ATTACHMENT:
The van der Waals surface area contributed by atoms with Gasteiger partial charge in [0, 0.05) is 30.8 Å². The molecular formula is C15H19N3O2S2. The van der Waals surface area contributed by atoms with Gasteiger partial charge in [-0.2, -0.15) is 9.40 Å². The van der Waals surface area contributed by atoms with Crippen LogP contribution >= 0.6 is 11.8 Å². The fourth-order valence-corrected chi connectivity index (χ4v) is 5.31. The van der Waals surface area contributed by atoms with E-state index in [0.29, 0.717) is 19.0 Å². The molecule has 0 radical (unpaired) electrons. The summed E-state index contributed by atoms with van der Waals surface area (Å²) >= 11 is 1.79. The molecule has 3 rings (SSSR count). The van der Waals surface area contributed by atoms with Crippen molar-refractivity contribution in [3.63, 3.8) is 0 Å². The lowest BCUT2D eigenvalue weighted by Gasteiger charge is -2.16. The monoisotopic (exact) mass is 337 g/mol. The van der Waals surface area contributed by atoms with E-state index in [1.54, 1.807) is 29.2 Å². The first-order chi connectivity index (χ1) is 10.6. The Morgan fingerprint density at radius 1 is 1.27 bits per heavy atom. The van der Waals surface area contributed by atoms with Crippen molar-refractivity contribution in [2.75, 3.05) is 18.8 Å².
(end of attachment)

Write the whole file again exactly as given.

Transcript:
The van der Waals surface area contributed by atoms with Gasteiger partial charge in [0, 0.05) is 30.8 Å². The molecular formula is C15H19N3O2S2. The van der Waals surface area contributed by atoms with Gasteiger partial charge in [-0.2, -0.15) is 9.40 Å². The van der Waals surface area contributed by atoms with Crippen LogP contribution >= 0.6 is 11.8 Å². The fourth-order valence-corrected chi connectivity index (χ4v) is 5.31. The van der Waals surface area contributed by atoms with E-state index in [0.29, 0.717) is 19.0 Å². The molecule has 0 radical (unpaired) electrons. The summed E-state index contributed by atoms with van der Waals surface area (Å²) >= 11 is 1.79. The molecule has 3 rings (SSSR count). The van der Waals surface area contributed by atoms with Crippen molar-refractivity contribution in [3.63, 3.8) is 0 Å². The lowest BCUT2D eigenvalue weighted by Gasteiger charge is -2.16. The monoisotopic (exact) mass is 337 g/mol. The van der Waals surface area contributed by atoms with E-state index in [1.54, 1.807) is 29.2 Å². The first-order chi connectivity index (χ1) is 10.6. The Morgan fingerprint density at radius 1 is 1.27 bits per heavy atom. The van der Waals surface area contributed by atoms with Crippen molar-refractivity contribution in [2.75, 3.05) is 18.8 Å².